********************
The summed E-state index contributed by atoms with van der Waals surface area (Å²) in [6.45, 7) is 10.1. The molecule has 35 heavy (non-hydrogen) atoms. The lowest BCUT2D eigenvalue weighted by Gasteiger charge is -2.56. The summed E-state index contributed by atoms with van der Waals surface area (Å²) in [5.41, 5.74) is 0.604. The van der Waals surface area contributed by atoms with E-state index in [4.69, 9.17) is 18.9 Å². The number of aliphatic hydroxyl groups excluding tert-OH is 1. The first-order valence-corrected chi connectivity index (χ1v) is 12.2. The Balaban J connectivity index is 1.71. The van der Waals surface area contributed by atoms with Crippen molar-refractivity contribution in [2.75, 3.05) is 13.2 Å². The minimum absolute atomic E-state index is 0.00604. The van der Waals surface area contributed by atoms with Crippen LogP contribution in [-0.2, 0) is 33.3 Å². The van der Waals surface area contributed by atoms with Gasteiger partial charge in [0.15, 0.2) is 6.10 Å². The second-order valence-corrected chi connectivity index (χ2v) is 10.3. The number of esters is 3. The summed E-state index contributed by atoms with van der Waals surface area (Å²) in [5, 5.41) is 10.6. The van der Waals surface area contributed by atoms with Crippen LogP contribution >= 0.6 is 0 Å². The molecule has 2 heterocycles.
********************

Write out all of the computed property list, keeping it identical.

The summed E-state index contributed by atoms with van der Waals surface area (Å²) in [6.45, 7) is 10.1. The molecule has 35 heavy (non-hydrogen) atoms. The lowest BCUT2D eigenvalue weighted by Gasteiger charge is -2.56. The summed E-state index contributed by atoms with van der Waals surface area (Å²) in [5.41, 5.74) is 0.604. The van der Waals surface area contributed by atoms with E-state index in [4.69, 9.17) is 18.9 Å². The number of aliphatic hydroxyl groups excluding tert-OH is 1. The first-order valence-corrected chi connectivity index (χ1v) is 12.2. The Balaban J connectivity index is 1.71. The van der Waals surface area contributed by atoms with Crippen molar-refractivity contribution in [2.75, 3.05) is 13.2 Å². The minimum absolute atomic E-state index is 0.00604. The van der Waals surface area contributed by atoms with Crippen LogP contribution in [-0.2, 0) is 33.3 Å². The van der Waals surface area contributed by atoms with Gasteiger partial charge in [0.15, 0.2) is 6.10 Å². The second-order valence-corrected chi connectivity index (χ2v) is 10.3. The number of esters is 3. The summed E-state index contributed by atoms with van der Waals surface area (Å²) in [5, 5.41) is 10.6. The van der Waals surface area contributed by atoms with Crippen LogP contribution >= 0.6 is 0 Å². The molecule has 2 heterocycles.